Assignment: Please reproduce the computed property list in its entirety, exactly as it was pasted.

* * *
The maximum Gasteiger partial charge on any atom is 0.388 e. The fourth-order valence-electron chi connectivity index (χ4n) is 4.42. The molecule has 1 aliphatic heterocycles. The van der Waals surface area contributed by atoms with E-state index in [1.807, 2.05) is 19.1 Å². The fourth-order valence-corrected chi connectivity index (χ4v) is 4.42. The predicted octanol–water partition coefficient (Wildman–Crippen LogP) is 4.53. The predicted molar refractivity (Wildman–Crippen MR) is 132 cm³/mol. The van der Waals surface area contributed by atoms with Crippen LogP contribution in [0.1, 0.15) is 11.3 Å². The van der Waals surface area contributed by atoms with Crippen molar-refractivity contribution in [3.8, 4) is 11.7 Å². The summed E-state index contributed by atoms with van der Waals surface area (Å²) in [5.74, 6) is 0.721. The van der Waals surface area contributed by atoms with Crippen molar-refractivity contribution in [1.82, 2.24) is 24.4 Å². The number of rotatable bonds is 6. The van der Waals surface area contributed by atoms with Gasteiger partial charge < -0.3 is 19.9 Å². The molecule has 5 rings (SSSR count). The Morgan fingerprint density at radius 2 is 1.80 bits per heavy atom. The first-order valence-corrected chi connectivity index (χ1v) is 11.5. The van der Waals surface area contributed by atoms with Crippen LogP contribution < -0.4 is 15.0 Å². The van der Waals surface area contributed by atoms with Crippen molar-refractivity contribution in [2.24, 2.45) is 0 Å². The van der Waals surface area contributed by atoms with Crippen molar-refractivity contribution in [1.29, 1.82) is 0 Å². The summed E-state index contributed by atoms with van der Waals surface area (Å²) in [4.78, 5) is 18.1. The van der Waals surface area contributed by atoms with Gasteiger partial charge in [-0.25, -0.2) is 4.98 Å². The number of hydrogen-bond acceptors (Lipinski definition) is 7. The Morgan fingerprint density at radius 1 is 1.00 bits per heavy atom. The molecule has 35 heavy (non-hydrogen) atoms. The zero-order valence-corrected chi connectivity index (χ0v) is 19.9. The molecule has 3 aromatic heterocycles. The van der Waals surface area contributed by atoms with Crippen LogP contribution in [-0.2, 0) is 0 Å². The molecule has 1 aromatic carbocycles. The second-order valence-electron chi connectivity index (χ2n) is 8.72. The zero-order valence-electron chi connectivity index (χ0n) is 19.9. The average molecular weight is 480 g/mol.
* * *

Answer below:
The maximum Gasteiger partial charge on any atom is 0.388 e. The fourth-order valence-electron chi connectivity index (χ4n) is 4.42. The molecule has 1 aliphatic heterocycles. The van der Waals surface area contributed by atoms with E-state index in [1.807, 2.05) is 19.1 Å². The fourth-order valence-corrected chi connectivity index (χ4v) is 4.42. The predicted octanol–water partition coefficient (Wildman–Crippen LogP) is 4.53. The predicted molar refractivity (Wildman–Crippen MR) is 132 cm³/mol. The van der Waals surface area contributed by atoms with Crippen LogP contribution in [0.1, 0.15) is 11.3 Å². The van der Waals surface area contributed by atoms with Crippen molar-refractivity contribution in [3.8, 4) is 11.7 Å². The summed E-state index contributed by atoms with van der Waals surface area (Å²) in [5.74, 6) is 0.721. The van der Waals surface area contributed by atoms with Crippen molar-refractivity contribution in [1.82, 2.24) is 24.4 Å². The number of rotatable bonds is 6. The van der Waals surface area contributed by atoms with Gasteiger partial charge < -0.3 is 19.9 Å². The molecule has 5 rings (SSSR count). The Morgan fingerprint density at radius 2 is 1.80 bits per heavy atom. The first-order valence-corrected chi connectivity index (χ1v) is 11.5. The van der Waals surface area contributed by atoms with Crippen LogP contribution < -0.4 is 15.0 Å². The van der Waals surface area contributed by atoms with Crippen molar-refractivity contribution in [2.24, 2.45) is 0 Å². The van der Waals surface area contributed by atoms with Crippen molar-refractivity contribution in [1.29, 1.82) is 0 Å². The summed E-state index contributed by atoms with van der Waals surface area (Å²) in [4.78, 5) is 18.1. The van der Waals surface area contributed by atoms with Gasteiger partial charge in [-0.25, -0.2) is 4.98 Å². The number of hydrogen-bond acceptors (Lipinski definition) is 7. The Morgan fingerprint density at radius 1 is 1.00 bits per heavy atom. The molecule has 35 heavy (non-hydrogen) atoms. The zero-order valence-corrected chi connectivity index (χ0v) is 19.9. The molecule has 3 aromatic heterocycles. The van der Waals surface area contributed by atoms with Crippen LogP contribution in [-0.2, 0) is 0 Å². The molecule has 1 aromatic carbocycles. The second-order valence-electron chi connectivity index (χ2n) is 8.72. The zero-order valence-electron chi connectivity index (χ0n) is 19.9. The average molecular weight is 480 g/mol.